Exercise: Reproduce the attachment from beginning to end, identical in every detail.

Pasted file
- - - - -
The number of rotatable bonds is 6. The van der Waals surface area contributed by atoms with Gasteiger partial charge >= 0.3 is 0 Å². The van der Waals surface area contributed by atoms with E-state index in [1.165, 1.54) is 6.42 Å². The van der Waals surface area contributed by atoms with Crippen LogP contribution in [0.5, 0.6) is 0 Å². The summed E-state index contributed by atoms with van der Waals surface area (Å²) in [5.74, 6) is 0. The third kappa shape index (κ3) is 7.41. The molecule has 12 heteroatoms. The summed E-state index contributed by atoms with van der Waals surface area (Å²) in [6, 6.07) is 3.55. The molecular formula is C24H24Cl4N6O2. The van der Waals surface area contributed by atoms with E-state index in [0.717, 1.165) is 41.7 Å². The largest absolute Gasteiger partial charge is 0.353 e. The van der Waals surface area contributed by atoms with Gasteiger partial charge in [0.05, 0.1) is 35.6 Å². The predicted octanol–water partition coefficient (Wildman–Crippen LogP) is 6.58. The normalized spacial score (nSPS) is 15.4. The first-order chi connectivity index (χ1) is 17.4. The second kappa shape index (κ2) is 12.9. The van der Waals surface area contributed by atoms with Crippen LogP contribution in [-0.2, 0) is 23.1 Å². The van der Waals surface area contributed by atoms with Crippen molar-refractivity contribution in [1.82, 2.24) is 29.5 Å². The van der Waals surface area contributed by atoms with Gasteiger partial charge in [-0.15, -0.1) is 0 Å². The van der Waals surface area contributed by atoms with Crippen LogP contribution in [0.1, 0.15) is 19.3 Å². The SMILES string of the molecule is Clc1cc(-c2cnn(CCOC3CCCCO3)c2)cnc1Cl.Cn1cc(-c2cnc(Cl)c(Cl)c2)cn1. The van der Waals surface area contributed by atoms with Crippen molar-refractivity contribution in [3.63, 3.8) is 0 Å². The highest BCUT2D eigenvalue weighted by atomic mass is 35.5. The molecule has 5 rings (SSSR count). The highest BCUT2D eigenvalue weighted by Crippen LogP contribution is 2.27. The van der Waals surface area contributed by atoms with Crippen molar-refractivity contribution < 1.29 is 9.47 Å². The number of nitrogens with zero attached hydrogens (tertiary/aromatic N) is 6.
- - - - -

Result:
The number of rotatable bonds is 6. The van der Waals surface area contributed by atoms with Gasteiger partial charge >= 0.3 is 0 Å². The van der Waals surface area contributed by atoms with E-state index in [1.165, 1.54) is 6.42 Å². The van der Waals surface area contributed by atoms with Crippen LogP contribution in [0.5, 0.6) is 0 Å². The summed E-state index contributed by atoms with van der Waals surface area (Å²) in [5.74, 6) is 0. The third kappa shape index (κ3) is 7.41. The molecule has 12 heteroatoms. The summed E-state index contributed by atoms with van der Waals surface area (Å²) in [6, 6.07) is 3.55. The molecular formula is C24H24Cl4N6O2. The van der Waals surface area contributed by atoms with E-state index in [0.717, 1.165) is 41.7 Å². The largest absolute Gasteiger partial charge is 0.353 e. The van der Waals surface area contributed by atoms with Gasteiger partial charge in [0.05, 0.1) is 35.6 Å². The predicted octanol–water partition coefficient (Wildman–Crippen LogP) is 6.58. The normalized spacial score (nSPS) is 15.4. The first-order chi connectivity index (χ1) is 17.4. The second kappa shape index (κ2) is 12.9. The van der Waals surface area contributed by atoms with Crippen LogP contribution in [-0.2, 0) is 23.1 Å². The van der Waals surface area contributed by atoms with Crippen molar-refractivity contribution in [1.82, 2.24) is 29.5 Å². The van der Waals surface area contributed by atoms with Gasteiger partial charge in [-0.15, -0.1) is 0 Å². The van der Waals surface area contributed by atoms with Crippen LogP contribution in [0.1, 0.15) is 19.3 Å². The SMILES string of the molecule is Clc1cc(-c2cnn(CCOC3CCCCO3)c2)cnc1Cl.Cn1cc(-c2cnc(Cl)c(Cl)c2)cn1. The van der Waals surface area contributed by atoms with Crippen molar-refractivity contribution in [3.63, 3.8) is 0 Å². The highest BCUT2D eigenvalue weighted by atomic mass is 35.5. The molecule has 5 rings (SSSR count). The highest BCUT2D eigenvalue weighted by Crippen LogP contribution is 2.27. The van der Waals surface area contributed by atoms with Crippen molar-refractivity contribution < 1.29 is 9.47 Å². The number of nitrogens with zero attached hydrogens (tertiary/aromatic N) is 6.